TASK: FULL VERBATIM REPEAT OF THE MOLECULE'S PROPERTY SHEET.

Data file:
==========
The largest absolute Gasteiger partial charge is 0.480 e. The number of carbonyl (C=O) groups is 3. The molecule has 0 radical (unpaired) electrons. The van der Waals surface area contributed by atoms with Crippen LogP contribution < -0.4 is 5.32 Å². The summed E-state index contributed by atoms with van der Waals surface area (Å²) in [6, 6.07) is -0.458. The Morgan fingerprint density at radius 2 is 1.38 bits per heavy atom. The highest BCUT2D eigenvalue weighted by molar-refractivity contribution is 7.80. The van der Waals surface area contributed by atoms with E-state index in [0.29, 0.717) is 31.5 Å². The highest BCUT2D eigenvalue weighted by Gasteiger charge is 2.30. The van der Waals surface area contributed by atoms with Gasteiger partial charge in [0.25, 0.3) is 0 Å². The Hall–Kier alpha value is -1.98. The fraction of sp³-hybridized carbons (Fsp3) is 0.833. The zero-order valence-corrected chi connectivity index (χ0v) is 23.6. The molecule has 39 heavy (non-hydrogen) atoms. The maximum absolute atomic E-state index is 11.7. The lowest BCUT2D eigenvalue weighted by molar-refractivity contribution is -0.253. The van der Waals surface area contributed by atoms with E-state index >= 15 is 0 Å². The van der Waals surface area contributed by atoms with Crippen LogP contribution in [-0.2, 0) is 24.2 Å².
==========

The largest absolute Gasteiger partial charge is 0.480 e. The number of carbonyl (C=O) groups is 3. The molecule has 0 radical (unpaired) electrons. The van der Waals surface area contributed by atoms with Crippen LogP contribution < -0.4 is 5.32 Å². The summed E-state index contributed by atoms with van der Waals surface area (Å²) in [6, 6.07) is -0.458. The Morgan fingerprint density at radius 2 is 1.38 bits per heavy atom. The highest BCUT2D eigenvalue weighted by molar-refractivity contribution is 7.80. The van der Waals surface area contributed by atoms with E-state index in [0.29, 0.717) is 31.5 Å². The highest BCUT2D eigenvalue weighted by Gasteiger charge is 2.30. The van der Waals surface area contributed by atoms with Gasteiger partial charge in [0.25, 0.3) is 0 Å². The Hall–Kier alpha value is -1.98. The fraction of sp³-hybridized carbons (Fsp3) is 0.833. The zero-order valence-corrected chi connectivity index (χ0v) is 23.6. The molecule has 39 heavy (non-hydrogen) atoms. The maximum absolute atomic E-state index is 11.7. The lowest BCUT2D eigenvalue weighted by molar-refractivity contribution is -0.253. The van der Waals surface area contributed by atoms with E-state index >= 15 is 0 Å². The van der Waals surface area contributed by atoms with Crippen LogP contribution in [-0.2, 0) is 24.2 Å².